If you don’t know what a BOQ is then let me explain.

A Bills Of Quantity (BOQ) document is a list of all the different types of materials and components used in the construction of the building. Each item in the list is called a Line Item.

There are columns where for each Line Item in the BOQ the following information is entered:-

The Quantity. This may be m3 of concrete, square metres of roof tiles, or number of windows.

The Rate. This would be the cost that the builder would charge per unit of the materials. For example, X Baht/m3 for concrete Y Baht/m2 for roof tiles and Baht per window. It would include the cost of supplying and installing the item. (but see below)

The cost of each line item is then calculated by multiplying the rate by the quantity. The sum of all the costs gives the final cost of the project.

Sometimes the cost of installing or fixing the materials is shown separately from the supply only cost of the materials.

In this case there would be additional columns for labour cost per unit, total labour cost and final labour cost for each line item.

Obtaining A Bill Of Quantities (BOQ)

I want to get a BOQ made for our Pakchong house that Kanyah can give to the builders preparing quotations for us and I am in discussion with the Kensington Company to have that done. The person making the BOQs is called a Quantity Surveyor. (QS)

If I have a BOQ with quantities measured by the QS from the construction drawings and I issue to the builder without the quantities I can use my version to check what the builder is offering when he submits his completed BOQ.

It will take a couple of weeks to get the BOQ made by Kensington’s QS in Bangkok, so that will delay the obtaining of quotations from builders for a bit. Also I have to explain all this to Kanyah.

That’s all for this update, see you in the next post where hopefully I can report on some real progress on finding builders in Thailand.

Finding an Architect in Thailand to Design Your Retirement Home

I never thought it would be so difficult to find an architect in Thailand to design your retirement house and make the plans for building permission and construction.

As you may know already if you have looked around the website, my wife has bought a piece of land (1 Rai) in Pakchong on which we want to build our home to retire to in Thailand.

Early this year I made a set of house plans (in other words I designed our planned home) which you can see here: http://retiringinthailand.net/house-build-thailand-2/

Since then I have bought the land and updated the house drawings. The next step was to find an architect to take my existing house plans as a starting point and produce a set of proper drawings that can be used for:-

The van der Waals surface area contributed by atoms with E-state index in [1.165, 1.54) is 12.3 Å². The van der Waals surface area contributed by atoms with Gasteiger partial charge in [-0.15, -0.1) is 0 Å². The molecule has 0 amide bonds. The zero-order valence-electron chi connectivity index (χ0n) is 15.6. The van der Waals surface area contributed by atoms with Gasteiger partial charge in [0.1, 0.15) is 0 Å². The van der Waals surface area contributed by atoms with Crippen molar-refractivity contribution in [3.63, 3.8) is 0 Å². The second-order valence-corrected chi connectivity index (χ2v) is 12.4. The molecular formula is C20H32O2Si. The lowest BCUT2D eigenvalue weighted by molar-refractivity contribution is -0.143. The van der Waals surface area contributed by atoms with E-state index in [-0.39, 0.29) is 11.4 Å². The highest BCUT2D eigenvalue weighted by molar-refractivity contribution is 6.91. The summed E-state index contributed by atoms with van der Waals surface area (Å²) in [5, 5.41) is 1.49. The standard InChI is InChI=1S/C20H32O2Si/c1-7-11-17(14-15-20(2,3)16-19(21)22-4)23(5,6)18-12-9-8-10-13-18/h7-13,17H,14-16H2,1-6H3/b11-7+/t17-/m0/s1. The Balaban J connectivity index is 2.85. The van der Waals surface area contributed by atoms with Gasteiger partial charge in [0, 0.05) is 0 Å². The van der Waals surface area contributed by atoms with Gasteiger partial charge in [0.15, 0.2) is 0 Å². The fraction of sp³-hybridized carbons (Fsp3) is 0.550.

A) obtaining the building permit

B) obtaining quotations from builder to build the house and

C) building the house

You would not believe how difficult this is.

Of course I am living in the UK and trying to do this over the Internet. If I was in Thailand it would not be so difficult I’m sure.

I Came Very Close To Signing A Contract With A Thai Architect

Last year I found a Thai company and they gave me a budget price to build the house and a price to make the plans. (House drawings).

The price was higher than my wife was comfortable with and so I was reluctant to go ahead. But time is passing by and I want to get the drawings finished ready to start building in September after the rainy season has finished. So I sent of all the latest and updated information and received a confirmed price.

As I mentioned, the company had previously given me a budget price for building the house based on a unit rate of 15,000 to 20,000 Baht/m2. you can see all the details at The Budget Price Of Building A House In Thailand. The quote for making the house drawings was based on 7% of this construction cost estimate. Well, if you have seen the Pictures Of The House We Are Building In Thailand you will know that half of the ground floor is ‘empty’ and the other half is simply a blockwork ‘shed’. So I reckoned that the unit rate for the construction cost should be lower for the ground floor making the cost of the house – and hence the architects fees lower since they are based on a %age of the estimated construction cost.

I put this to the company offering to make the retirement house drawings for me and although at first they responded that their price was “their fixed, standard low price and could not be reduced” they eventually offered a very small discount, for which I was grateful. My wife, being Thai always asks for a discount when she goes shopping and I had to follow suit in this case, otherwise she may not have agreed to go ahead.

Anyway, I wanted to agree to the new price and and asked them to send me a payment schedule, which was duly received. I expected this to be based on progress. In other words each stage payment would reflect the amount of work completed. For example when half the work is complete I would pay 50% 0f the fees. This sounds fair to me.